Nicola Vincent-Abnett

Nicola Vincent-Abnett
"Savant" for Solaris, Wild's End, Further Associates of Sherlock Holms, more Wild's End

Saturday 5 October 2013

So Proud!

You guys are full of surprises, or is it you guys?

Yesterday, I wrote about Miley Cyrus and her video, and about Sinead O’Connor’s response to it. I sort of felt that I ought to, because I like to tackle topical subjects that I have a strong reaction to. I do wonder sometimes whether I should be tackling this sort of thing, though, because sometimes it’s just too easy. Sometimes it feels as if I’m jumping on a bandwagon.

I talk about Stephen Fry in relation to anything and my reader numbers double. I write about Nigella Lawson and Charles Saatchi and those numbers go even higher. Oscar Pistorius and the killing of his girlfriend became the subject of a blog and my numbers were somewhere in the stratosphere. With that one I lucked into a good title and, somehow, my little blog was running on the first couple of pages on google search, so that was a bit of a one off.

The point is that I thought the same would probably happen with Miley Cyrus.

It didn’t.

I’m not sure what to think about that.

My first thought was that fans of my blog aren’t very impressed by Miley Cyrus or this particular debacle, and that they’d rather read about Stephen Fry or Nigella Lawson or about Oscar Pistorius. I wondered if they were more interested in the law, in domestic violence and in mental health issues than in a silly girl getting her kit off. I sort of hoped so. It might be true of course.

Then I thought about it some more and I came to another conclusion. I came to the conclusion that it’s more about the fans of various types of people, or, at least, those who have some sort of interest in different kinds of celebrities.

Someone following a story about Stephen Fry or Nigella Lawson, or someone following a story about a celebrity murder might follow all kinds of leads. They might not care about where that story comes from, at least in the first instance, and a blogger they’ve never heard of might be as good a source as anyone or anywhere else. Opinion can be interesting, after all. Breadth and depth, and an insight out of left field are remote possibilities for something interesting, but possibilities, none-the-less. I know that if I’m interested in something I’ll read all kinds of material about it, probably starting with one of the better news outlets, but then moving on to opinion pieces from everywhere and anywhere.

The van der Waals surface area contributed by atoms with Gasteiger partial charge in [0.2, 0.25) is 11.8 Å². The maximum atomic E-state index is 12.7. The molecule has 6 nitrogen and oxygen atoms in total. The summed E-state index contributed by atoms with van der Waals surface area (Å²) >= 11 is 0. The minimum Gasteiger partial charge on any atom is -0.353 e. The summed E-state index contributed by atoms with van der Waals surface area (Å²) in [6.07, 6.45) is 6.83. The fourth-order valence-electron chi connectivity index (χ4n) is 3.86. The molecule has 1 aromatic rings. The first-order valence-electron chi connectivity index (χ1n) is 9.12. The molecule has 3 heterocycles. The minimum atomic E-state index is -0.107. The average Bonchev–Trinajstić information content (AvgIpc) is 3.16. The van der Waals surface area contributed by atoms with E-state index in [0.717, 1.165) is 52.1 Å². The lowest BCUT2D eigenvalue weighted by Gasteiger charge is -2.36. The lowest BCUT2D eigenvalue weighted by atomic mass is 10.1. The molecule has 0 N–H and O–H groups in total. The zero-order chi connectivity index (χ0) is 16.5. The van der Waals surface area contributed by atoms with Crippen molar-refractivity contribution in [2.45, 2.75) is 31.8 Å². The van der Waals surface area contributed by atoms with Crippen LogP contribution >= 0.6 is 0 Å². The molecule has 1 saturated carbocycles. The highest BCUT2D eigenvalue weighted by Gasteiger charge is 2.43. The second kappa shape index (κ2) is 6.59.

I wonder if fans of Miley Cyrus are remotely interested in reading this sort of thing about her. 

This was a story for the grown-ups. This wasn’t for her fans; they’re going to watch the video regardless. She doesn’t have to convince them of anything. Who does she have to convince of what, I wonder?

This was not an exceptional numbers day for me. This was box standard. I doubt it brought me any new readers. I think the people that read this blog have probably read me before. More feminists than usual from my pool of readers might have chosen to read this particular piece, and, possibly, those interested in pop culture, but I’m convinced I didn’t bring in any Miley Cyrus fans, or, for that matter, any Sinead O’Connor fans.

My guess is that people read this blog because they’re interested in my opinions or because it’s their habit to read me fairly regularly, and not because they’re fans of an allegedly devolving pop princess, or ‘Smiley Virus’ as my husband has dubbed her, or a recovering queen of pop.

So I’m rather proud that my readers appear to be loyal and sensible, and that they don’t seem to be sucked in by this particular brand of celebrity, that they’re more discerning than that. 

On the other hand, fans of Miss Cyrus appear to be rather blinkered to anything but their own rather narrow opinions of her. None of them came to look at what I had to say about her, probably because they didn’t know what that would be before they clicked the link. They didn’t know who I was and they didn’t trust that I would add to the adoration that they choose to heap upon her. My guess is that fans of Miley Cyrus click on the link that takes them to Miley Cyrus’s website or to fan sites they’re familiar with. My guess is that they go to the top two or three most popular sites listed on google and never even get to the second page of listings.

They simply want to know nothing more than what they are fed by her publicity machine. Maybe they only want to know the brands she is wearing, the total poundage of weight she has lost and how, and the latest tunes she’s peddling. No one has to go far to find that stuff. They don’t want to question anything. They want their pop idol intact.

An opinion piece on the politics of the music business and on feminism probably means very little to Miley Cyrus fans. Opinions, other than their own, and those of other teens clearly count for next to nothing, and I guess that was common to teenagers fifty years ago, and I guess it’ll be common to teenagers in a hundred years time.
OK... not quite naked. I just couldn't bring myself to do it!

There’s hope for them, of course, because in five months time they won’t be playing Miley Cyrus tunes, and in five years time they will have forgotten who she was. In twenty years time when she’s writing an open letter to some punchy twenty year old telling her of the evils of the record industry and of men in general, one or two of them might remember the days when she sat naked on a wrecking ball in a music video and the rest of them will be able to look it up on YouTube.

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